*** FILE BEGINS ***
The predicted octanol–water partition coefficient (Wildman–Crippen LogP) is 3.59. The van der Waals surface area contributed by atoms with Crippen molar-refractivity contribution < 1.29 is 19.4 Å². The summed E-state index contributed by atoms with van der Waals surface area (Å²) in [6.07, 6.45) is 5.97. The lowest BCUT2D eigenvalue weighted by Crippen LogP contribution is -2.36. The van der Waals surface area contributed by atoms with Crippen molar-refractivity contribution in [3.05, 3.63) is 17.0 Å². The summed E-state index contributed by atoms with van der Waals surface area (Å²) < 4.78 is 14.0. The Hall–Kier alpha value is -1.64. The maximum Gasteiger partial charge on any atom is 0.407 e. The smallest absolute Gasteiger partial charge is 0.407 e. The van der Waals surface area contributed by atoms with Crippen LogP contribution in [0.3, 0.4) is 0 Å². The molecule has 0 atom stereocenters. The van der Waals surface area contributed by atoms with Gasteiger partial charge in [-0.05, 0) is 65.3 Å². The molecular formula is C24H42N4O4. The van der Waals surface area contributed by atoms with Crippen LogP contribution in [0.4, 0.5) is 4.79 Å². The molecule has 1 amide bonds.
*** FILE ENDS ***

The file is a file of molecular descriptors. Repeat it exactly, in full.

The predicted octanol–water partition coefficient (Wildman–Crippen LogP) is 3.59. The van der Waals surface area contributed by atoms with Crippen molar-refractivity contribution < 1.29 is 19.4 Å². The summed E-state index contributed by atoms with van der Waals surface area (Å²) in [6.07, 6.45) is 5.97. The lowest BCUT2D eigenvalue weighted by Crippen LogP contribution is -2.36. The van der Waals surface area contributed by atoms with Crippen molar-refractivity contribution in [3.05, 3.63) is 17.0 Å². The summed E-state index contributed by atoms with van der Waals surface area (Å²) < 4.78 is 14.0. The Hall–Kier alpha value is -1.64. The maximum Gasteiger partial charge on any atom is 0.407 e. The smallest absolute Gasteiger partial charge is 0.407 e. The van der Waals surface area contributed by atoms with Crippen LogP contribution in [0.3, 0.4) is 0 Å². The molecule has 0 atom stereocenters. The van der Waals surface area contributed by atoms with Gasteiger partial charge in [-0.05, 0) is 65.3 Å². The molecular formula is C24H42N4O4. The van der Waals surface area contributed by atoms with Crippen LogP contribution in [0.4, 0.5) is 4.79 Å². The molecule has 1 amide bonds.